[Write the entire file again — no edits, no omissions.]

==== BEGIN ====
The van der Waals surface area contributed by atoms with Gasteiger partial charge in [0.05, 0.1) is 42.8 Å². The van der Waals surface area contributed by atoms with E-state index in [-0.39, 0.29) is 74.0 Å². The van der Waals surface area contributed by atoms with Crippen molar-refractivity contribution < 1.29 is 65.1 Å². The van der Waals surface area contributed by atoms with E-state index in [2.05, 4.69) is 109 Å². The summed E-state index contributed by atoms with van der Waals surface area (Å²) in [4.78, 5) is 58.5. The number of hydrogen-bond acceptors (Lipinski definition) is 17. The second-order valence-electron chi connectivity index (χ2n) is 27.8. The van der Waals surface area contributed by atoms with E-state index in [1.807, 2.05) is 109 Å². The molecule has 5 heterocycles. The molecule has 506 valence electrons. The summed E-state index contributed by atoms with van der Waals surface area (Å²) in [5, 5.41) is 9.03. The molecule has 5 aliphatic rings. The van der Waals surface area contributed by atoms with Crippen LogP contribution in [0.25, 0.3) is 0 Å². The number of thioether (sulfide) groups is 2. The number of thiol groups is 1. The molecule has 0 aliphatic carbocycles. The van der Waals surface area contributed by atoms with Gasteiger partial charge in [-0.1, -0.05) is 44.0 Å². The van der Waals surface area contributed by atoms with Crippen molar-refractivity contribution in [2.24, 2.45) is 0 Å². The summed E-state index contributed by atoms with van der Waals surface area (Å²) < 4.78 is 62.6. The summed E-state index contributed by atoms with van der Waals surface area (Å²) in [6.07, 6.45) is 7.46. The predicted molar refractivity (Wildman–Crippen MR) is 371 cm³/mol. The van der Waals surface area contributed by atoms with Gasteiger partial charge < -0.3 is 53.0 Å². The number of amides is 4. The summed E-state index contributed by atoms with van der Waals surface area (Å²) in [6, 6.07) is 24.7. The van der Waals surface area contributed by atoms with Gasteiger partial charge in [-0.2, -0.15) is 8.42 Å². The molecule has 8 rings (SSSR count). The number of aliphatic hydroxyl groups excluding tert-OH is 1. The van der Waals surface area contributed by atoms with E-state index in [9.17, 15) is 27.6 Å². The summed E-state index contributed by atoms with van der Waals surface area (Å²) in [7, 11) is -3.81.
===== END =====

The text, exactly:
The van der Waals surface area contributed by atoms with Gasteiger partial charge in [0.05, 0.1) is 42.8 Å². The van der Waals surface area contributed by atoms with E-state index in [-0.39, 0.29) is 74.0 Å². The van der Waals surface area contributed by atoms with Crippen molar-refractivity contribution < 1.29 is 65.1 Å². The van der Waals surface area contributed by atoms with E-state index in [2.05, 4.69) is 109 Å². The summed E-state index contributed by atoms with van der Waals surface area (Å²) in [4.78, 5) is 58.5. The number of hydrogen-bond acceptors (Lipinski definition) is 17. The second-order valence-electron chi connectivity index (χ2n) is 27.8. The van der Waals surface area contributed by atoms with E-state index in [1.807, 2.05) is 109 Å². The molecule has 5 heterocycles. The molecule has 506 valence electrons. The summed E-state index contributed by atoms with van der Waals surface area (Å²) in [5, 5.41) is 9.03. The molecule has 5 aliphatic rings. The van der Waals surface area contributed by atoms with Crippen LogP contribution in [0.25, 0.3) is 0 Å². The number of thioether (sulfide) groups is 2. The number of thiol groups is 1. The molecule has 0 aliphatic carbocycles. The van der Waals surface area contributed by atoms with Gasteiger partial charge in [-0.1, -0.05) is 44.0 Å². The van der Waals surface area contributed by atoms with Crippen molar-refractivity contribution in [2.24, 2.45) is 0 Å². The summed E-state index contributed by atoms with van der Waals surface area (Å²) < 4.78 is 62.6. The summed E-state index contributed by atoms with van der Waals surface area (Å²) in [6.07, 6.45) is 7.46. The predicted molar refractivity (Wildman–Crippen MR) is 371 cm³/mol. The van der Waals surface area contributed by atoms with Gasteiger partial charge < -0.3 is 53.0 Å². The number of amides is 4. The summed E-state index contributed by atoms with van der Waals surface area (Å²) in [6, 6.07) is 24.7. The van der Waals surface area contributed by atoms with Gasteiger partial charge in [-0.2, -0.15) is 8.42 Å². The molecule has 8 rings (SSSR count). The number of aliphatic hydroxyl groups excluding tert-OH is 1. The van der Waals surface area contributed by atoms with E-state index in [9.17, 15) is 27.6 Å². The summed E-state index contributed by atoms with van der Waals surface area (Å²) in [7, 11) is -3.81.